Oh, this is really interesting–a well-researched look into what went wrong leading to the chaser deaths during the El Reno tornado. The video starts by tracking the actions of chaser vehicles that were impacted by the storm, then provides a beautifully documented-on-film eyewitness account showing 1) how deceptively easy it was to be taken unawares by a tornado 2 ½ miles across, and 2) how dangerous the news broadcasts to “flee the city” could’ve been if the tornado had developed slightly further east. Video footage begins at around 10:00, and might give some insight into the complexity and decision-making involved with professional stormchasing.

(If you’re at home when a tornado hits, stay there! Don’t try to leave the city! Traffic jams are not a good place to be in severe weather.)

I can barely breathe from my crying

I’ve always been scared of storms and tornadoes since I was a baby. My fear was to a point that I became hysterical and couldn’t even speak. After I faced my first tornado, my parents knew my fear was much worse than the average person. They encouraged me to learn about the storms, and oh I did.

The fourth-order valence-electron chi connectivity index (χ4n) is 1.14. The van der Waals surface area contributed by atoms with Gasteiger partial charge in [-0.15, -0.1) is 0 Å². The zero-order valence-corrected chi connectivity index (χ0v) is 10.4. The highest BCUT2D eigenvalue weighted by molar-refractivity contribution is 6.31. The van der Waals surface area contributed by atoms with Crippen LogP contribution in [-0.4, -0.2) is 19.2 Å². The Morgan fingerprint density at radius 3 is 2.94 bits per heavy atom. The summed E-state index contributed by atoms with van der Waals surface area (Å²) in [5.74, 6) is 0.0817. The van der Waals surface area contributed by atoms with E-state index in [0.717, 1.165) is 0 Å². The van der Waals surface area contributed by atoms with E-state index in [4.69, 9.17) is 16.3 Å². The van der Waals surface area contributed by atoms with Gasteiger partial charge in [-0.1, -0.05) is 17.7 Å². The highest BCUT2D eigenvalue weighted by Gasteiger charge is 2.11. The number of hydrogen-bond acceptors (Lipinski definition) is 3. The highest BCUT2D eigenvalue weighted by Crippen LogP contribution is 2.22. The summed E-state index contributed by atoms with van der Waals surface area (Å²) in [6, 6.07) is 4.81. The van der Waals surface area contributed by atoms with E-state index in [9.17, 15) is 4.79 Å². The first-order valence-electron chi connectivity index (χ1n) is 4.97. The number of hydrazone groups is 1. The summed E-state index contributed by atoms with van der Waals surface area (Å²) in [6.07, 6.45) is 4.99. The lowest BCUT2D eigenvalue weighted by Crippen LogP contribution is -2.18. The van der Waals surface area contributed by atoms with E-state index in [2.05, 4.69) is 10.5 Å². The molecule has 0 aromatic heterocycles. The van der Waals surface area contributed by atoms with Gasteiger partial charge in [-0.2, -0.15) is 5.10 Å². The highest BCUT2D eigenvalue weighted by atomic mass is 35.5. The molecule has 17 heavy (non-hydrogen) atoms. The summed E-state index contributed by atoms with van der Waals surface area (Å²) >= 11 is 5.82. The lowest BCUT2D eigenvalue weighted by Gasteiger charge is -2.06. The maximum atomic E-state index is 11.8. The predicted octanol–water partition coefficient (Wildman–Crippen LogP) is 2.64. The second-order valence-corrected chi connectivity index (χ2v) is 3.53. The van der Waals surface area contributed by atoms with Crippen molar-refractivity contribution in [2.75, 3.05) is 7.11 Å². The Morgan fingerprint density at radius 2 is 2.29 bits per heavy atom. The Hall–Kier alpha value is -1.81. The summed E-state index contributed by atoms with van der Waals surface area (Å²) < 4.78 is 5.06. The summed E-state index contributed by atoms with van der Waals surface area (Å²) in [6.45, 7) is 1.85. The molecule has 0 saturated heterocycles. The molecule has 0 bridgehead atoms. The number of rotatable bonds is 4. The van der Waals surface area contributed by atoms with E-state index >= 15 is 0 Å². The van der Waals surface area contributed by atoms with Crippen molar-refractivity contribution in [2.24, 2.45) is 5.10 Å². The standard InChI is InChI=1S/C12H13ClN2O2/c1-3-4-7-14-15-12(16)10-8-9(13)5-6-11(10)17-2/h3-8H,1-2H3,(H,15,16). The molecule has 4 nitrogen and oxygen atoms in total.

I read books, did research, and even found myself checking weather readings in the backyard. I was no longer scared, but rather fascinated by them. The reading and all wasn’t enough, I wanted more. And right when I felt like that, Storm Chasers started airing, and I watched.

I dreamed of being a storm chaser like them, they were my heros. I was still young, but I did everything I could to do experiments and collect data like them. None of my theories could be proven true.

I grew older and stopped collecting data, but I found myself always running towards the storm instead of away from it. Especially with the storms we’ve had lately, I stood outside with all the chaos, just like my heroes on Storm Chasers.

So you can only imagine my reaction to learning that 3 of my heroes lost their life to a tornado.

I am saddened by the loss, and my prayers go out to their families. Tim, Paul, and Carl helped a little girl conquer her fears and helped educate millions about natures fury. You have saved so many lives, and on behalf of everyone, I thank you deeply.

RIP Tim Samaras, Paul Samaras, and Carl Young